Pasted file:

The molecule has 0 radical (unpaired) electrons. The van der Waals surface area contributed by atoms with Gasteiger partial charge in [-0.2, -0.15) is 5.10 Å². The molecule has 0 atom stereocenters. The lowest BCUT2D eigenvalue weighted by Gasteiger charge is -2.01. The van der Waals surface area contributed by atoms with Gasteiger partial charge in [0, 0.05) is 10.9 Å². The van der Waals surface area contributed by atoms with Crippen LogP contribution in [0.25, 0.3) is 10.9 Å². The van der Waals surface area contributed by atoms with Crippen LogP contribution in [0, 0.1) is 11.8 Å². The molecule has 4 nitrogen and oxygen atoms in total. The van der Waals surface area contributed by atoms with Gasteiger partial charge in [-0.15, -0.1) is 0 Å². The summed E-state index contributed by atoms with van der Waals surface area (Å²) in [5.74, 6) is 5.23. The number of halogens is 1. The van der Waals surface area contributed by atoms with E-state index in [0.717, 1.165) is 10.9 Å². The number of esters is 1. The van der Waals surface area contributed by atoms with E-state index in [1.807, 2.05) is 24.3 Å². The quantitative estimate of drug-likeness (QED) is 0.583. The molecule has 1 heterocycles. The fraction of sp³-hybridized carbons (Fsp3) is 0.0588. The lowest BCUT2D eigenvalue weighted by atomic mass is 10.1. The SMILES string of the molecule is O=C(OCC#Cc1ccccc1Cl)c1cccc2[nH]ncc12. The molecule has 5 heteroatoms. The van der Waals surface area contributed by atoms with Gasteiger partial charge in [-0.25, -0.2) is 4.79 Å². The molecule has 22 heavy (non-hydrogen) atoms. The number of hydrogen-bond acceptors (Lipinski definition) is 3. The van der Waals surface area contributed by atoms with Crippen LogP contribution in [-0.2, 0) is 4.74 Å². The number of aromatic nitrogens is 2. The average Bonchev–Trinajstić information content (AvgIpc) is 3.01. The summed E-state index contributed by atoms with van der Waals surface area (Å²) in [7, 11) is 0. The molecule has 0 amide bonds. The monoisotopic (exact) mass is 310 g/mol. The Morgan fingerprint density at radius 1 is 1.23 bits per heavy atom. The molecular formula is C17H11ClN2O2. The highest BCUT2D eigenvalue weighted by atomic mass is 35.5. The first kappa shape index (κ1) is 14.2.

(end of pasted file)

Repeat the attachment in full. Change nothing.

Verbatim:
The molecule has 0 radical (unpaired) electrons. The van der Waals surface area contributed by atoms with Gasteiger partial charge in [-0.2, -0.15) is 5.10 Å². The molecule has 0 atom stereocenters. The lowest BCUT2D eigenvalue weighted by Gasteiger charge is -2.01. The van der Waals surface area contributed by atoms with Gasteiger partial charge in [0, 0.05) is 10.9 Å². The van der Waals surface area contributed by atoms with Crippen LogP contribution in [0.25, 0.3) is 10.9 Å². The van der Waals surface area contributed by atoms with Crippen LogP contribution in [0, 0.1) is 11.8 Å². The molecule has 4 nitrogen and oxygen atoms in total. The van der Waals surface area contributed by atoms with Gasteiger partial charge in [-0.15, -0.1) is 0 Å². The summed E-state index contributed by atoms with van der Waals surface area (Å²) in [5.74, 6) is 5.23. The number of halogens is 1. The van der Waals surface area contributed by atoms with E-state index in [0.717, 1.165) is 10.9 Å². The number of esters is 1. The van der Waals surface area contributed by atoms with E-state index in [1.807, 2.05) is 24.3 Å². The quantitative estimate of drug-likeness (QED) is 0.583. The molecule has 1 heterocycles. The fraction of sp³-hybridized carbons (Fsp3) is 0.0588. The lowest BCUT2D eigenvalue weighted by atomic mass is 10.1. The SMILES string of the molecule is O=C(OCC#Cc1ccccc1Cl)c1cccc2[nH]ncc12. The molecule has 5 heteroatoms. The van der Waals surface area contributed by atoms with Gasteiger partial charge in [-0.25, -0.2) is 4.79 Å². The molecule has 22 heavy (non-hydrogen) atoms. The number of hydrogen-bond acceptors (Lipinski definition) is 3. The van der Waals surface area contributed by atoms with Crippen LogP contribution in [-0.2, 0) is 4.74 Å². The number of aromatic nitrogens is 2. The average Bonchev–Trinajstić information content (AvgIpc) is 3.01. The summed E-state index contributed by atoms with van der Waals surface area (Å²) in [7, 11) is 0. The molecule has 0 amide bonds. The monoisotopic (exact) mass is 310 g/mol. The Morgan fingerprint density at radius 1 is 1.23 bits per heavy atom. The molecular formula is C17H11ClN2O2. The highest BCUT2D eigenvalue weighted by atomic mass is 35.5. The first kappa shape index (κ1) is 14.2.